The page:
“The New American Pioneers: Why Are We Afraid of Mexican Immigrants?”
Dr. Juan Hernandez
President, Organization for Hispanic Advancement
October 19, 2006
In 2001, President Vicente Fox appointed Dr. Juan Hernandez director of the newly established Office for Mexicans Abroad, making this year’s Davis Lecturer the first U.S.-born citizen to hold a cabinet position in the Mexican government. Since directing this office, which served the interests of more than 24 million Mexicans living in foreign countries, Hernandez has emerged as a leading expert on Mexico-U.S. relations.
Born in Fort Worth of a Mexican father and a Texan mother, Hernandez holds dual citizenship in Mexico and the United States. After receiving his undergraduate degree from Lawrence University in Appleton, Wisc., he earned his master’s and doctorate at Texas Christian University.
A passionate defender of the civil rights of immigrants, Hernandez was named Humanitarian Man of 2001 by Latin Trade Magazine. That same year, Hispanic Business Magazine tabbed him as one of the 100 most influential Hispanics in the United States. He is the founding director of the Center for U.S.-Mexico Studies at the University of Texas, Dallas, and he now heads the Organization for Hispanic Advancement.
In addition to appearances on Nightline, MSN and NPR, he is a regular contributor to Univisión, CNN and Fox News. His most recent book, The New American Pioneers: Why Are We Afraid of Mexican Immigrants? (Pneuma, 2006), urges America to rethink its relationship to its southern neighbor, and to embrace controlled immigration as necessary to the overall economic and cultural health of both nations.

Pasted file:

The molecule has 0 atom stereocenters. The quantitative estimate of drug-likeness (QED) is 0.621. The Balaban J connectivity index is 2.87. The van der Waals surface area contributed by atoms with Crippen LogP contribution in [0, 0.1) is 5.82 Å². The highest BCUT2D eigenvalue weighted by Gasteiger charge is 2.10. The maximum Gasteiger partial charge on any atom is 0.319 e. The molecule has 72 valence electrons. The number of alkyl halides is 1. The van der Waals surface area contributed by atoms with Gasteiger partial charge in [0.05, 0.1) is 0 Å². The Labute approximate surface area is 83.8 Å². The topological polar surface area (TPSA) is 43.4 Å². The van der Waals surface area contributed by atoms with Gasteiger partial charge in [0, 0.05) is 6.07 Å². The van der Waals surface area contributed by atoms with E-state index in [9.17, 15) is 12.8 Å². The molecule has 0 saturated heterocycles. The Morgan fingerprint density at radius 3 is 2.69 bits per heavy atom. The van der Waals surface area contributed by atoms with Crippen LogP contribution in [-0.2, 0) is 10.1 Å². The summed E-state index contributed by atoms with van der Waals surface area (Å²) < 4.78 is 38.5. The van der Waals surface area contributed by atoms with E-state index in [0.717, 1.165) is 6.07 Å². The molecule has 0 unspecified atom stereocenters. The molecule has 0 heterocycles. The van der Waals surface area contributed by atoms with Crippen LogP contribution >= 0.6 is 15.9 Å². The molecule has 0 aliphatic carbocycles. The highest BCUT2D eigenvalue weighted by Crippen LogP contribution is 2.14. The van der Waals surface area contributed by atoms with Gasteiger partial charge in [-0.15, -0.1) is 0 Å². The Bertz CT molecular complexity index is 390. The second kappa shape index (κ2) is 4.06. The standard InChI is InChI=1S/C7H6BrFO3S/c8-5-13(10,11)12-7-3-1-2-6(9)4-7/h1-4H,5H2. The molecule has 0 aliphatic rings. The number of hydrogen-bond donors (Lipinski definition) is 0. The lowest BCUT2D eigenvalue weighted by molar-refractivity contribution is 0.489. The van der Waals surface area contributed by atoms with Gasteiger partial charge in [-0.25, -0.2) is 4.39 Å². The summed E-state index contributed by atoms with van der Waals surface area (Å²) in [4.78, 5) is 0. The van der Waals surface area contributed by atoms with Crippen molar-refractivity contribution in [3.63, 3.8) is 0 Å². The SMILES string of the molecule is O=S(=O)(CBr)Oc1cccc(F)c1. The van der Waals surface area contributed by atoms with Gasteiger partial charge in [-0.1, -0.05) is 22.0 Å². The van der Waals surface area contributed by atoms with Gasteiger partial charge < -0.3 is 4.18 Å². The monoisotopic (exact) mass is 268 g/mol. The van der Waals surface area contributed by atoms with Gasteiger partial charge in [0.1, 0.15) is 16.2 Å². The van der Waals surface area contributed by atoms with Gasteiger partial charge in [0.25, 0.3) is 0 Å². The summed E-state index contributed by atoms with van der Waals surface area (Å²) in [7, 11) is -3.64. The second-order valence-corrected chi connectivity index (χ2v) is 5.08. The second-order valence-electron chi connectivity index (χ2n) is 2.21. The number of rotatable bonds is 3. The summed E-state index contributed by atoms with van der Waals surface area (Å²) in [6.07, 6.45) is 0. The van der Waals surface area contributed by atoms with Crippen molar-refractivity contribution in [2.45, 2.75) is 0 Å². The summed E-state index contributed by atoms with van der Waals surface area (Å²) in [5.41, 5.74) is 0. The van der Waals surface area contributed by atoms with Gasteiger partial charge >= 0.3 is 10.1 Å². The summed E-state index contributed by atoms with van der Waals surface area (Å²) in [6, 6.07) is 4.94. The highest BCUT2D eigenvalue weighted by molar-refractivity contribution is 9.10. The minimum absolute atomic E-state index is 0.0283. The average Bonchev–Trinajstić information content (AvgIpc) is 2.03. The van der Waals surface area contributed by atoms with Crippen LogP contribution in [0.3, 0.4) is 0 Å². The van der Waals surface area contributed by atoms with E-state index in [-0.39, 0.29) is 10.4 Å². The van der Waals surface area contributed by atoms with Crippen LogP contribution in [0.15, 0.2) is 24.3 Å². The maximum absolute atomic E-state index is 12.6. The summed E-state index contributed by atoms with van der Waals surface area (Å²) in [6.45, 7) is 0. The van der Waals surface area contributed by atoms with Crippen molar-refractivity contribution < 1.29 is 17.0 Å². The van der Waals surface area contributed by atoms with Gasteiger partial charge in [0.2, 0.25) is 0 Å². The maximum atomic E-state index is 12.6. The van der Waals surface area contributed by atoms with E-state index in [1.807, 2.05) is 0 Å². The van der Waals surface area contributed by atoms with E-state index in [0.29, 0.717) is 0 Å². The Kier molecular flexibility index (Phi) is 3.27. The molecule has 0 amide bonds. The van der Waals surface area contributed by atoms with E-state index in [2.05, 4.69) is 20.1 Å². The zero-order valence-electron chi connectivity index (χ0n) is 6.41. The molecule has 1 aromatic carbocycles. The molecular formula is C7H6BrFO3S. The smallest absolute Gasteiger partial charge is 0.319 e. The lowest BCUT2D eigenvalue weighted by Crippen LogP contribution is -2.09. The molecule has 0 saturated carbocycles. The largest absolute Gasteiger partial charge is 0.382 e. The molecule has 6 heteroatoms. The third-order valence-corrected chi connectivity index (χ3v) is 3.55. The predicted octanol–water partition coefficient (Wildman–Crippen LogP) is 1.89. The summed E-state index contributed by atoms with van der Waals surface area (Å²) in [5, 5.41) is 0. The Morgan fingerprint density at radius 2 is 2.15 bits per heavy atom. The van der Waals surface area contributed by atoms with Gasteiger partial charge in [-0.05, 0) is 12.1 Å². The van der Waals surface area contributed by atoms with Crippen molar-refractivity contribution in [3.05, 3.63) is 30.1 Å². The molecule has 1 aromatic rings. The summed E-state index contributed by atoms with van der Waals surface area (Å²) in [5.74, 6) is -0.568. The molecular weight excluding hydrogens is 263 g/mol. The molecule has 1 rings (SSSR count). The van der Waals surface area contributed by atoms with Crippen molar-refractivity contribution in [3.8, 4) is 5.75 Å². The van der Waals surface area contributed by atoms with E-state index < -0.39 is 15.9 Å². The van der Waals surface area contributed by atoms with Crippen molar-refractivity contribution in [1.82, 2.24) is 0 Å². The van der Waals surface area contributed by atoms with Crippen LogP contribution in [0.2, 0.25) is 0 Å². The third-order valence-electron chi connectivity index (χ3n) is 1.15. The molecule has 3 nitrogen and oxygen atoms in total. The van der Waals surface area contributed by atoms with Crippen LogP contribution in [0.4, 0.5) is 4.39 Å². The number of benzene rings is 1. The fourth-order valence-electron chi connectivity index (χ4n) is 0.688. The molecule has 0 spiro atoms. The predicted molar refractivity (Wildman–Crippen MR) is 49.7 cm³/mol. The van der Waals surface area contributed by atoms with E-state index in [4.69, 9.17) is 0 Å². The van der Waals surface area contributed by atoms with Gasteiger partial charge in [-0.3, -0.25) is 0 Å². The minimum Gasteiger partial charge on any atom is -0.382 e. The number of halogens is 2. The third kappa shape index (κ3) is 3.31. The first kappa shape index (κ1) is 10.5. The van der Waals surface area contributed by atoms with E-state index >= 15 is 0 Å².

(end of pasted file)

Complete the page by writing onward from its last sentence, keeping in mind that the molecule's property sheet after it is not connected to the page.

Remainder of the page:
About The J. Roderick Davis Lectures
J. Roderick Davis is a 1958 graduate of Samford University (then Howard College). After graduation, he received advanced degrees in English and theology from Boston, Yale, and Columbia universities, followed by more than two decades of teaching in universities in New Jersey and New York. In 1990, he was chosen by his alma mater to come back as the Dean of Samford’s Howard College of Arts and Sciences. In his eleven years in that office, he helped enlarge the College faculty by thirty percent, created individual departments in Geography, Political Science, Philosophy, and Classics, and directed the streamlining and re-focusing of the university’s nationally-recognized core curriculum.
When Dean Davis retired from his office in 2001, his colleagues decided to honor him by establishing a lecture series in his name that would bring to campus recognized scholars and activists in areas of interest to students in the Arts and Sciences.
Previous Davis Lecturers and topics include:
2007 - Walter Isaacson, President and CEO, the Aspen Institute, Author, Einstein: His Life and Universe: "Einstein's Creativity"
2006 – Dr. Juan Hernandez, President, Organization for Hispanic Advancement: “The New American Pioneers: Why Are We Afraid of Mexican Immigrants?”
2005 – Dr. Fawaz A. Gerges, Professor of International Affairs and Middle Eastern Studies at Sarah Lawrence College: “The Far Enemy: How and Why Jihad Went Global”
2004 – Dr. Jean Bethke Elshtain, Professor of Social and Political Ethics at the University of Chicago Divinity School: “Democracy and Human Dignity”
2003 – Dr. Andrew von Eschenbach, Director of the National Cancer Institute: “The Future of Cancer: Progress with a Purpose”
2002 – Susan Eisenhower, President of the Eisenhower Institute: “Leadership in Conflict”